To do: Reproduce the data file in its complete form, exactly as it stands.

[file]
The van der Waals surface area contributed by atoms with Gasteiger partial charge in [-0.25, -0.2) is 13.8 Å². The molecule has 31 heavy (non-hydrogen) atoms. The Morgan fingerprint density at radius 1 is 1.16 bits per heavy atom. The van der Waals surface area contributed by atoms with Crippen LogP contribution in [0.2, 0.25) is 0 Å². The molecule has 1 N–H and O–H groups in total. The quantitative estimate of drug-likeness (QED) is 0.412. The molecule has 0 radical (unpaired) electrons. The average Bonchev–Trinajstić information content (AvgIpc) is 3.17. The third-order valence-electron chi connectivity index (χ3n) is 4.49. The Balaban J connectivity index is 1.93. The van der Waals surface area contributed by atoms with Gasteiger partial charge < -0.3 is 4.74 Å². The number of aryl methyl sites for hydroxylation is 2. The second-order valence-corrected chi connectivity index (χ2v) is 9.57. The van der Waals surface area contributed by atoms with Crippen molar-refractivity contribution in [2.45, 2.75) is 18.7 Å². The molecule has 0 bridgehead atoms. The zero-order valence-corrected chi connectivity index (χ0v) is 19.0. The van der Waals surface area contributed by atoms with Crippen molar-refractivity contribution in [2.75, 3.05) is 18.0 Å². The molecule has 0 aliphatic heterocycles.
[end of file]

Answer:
The van der Waals surface area contributed by atoms with Gasteiger partial charge in [-0.25, -0.2) is 13.8 Å². The molecule has 31 heavy (non-hydrogen) atoms. The Morgan fingerprint density at radius 1 is 1.16 bits per heavy atom. The van der Waals surface area contributed by atoms with Crippen LogP contribution in [0.2, 0.25) is 0 Å². The molecule has 1 N–H and O–H groups in total. The quantitative estimate of drug-likeness (QED) is 0.412. The molecule has 0 radical (unpaired) electrons. The average Bonchev–Trinajstić information content (AvgIpc) is 3.17. The third-order valence-electron chi connectivity index (χ3n) is 4.49. The Balaban J connectivity index is 1.93. The van der Waals surface area contributed by atoms with Gasteiger partial charge < -0.3 is 4.74 Å². The number of aryl methyl sites for hydroxylation is 2. The second-order valence-corrected chi connectivity index (χ2v) is 9.57. The van der Waals surface area contributed by atoms with Crippen molar-refractivity contribution in [2.45, 2.75) is 18.7 Å². The molecule has 0 bridgehead atoms. The zero-order valence-corrected chi connectivity index (χ0v) is 19.0. The van der Waals surface area contributed by atoms with Crippen molar-refractivity contribution in [2.75, 3.05) is 18.0 Å². The molecule has 0 aliphatic heterocycles.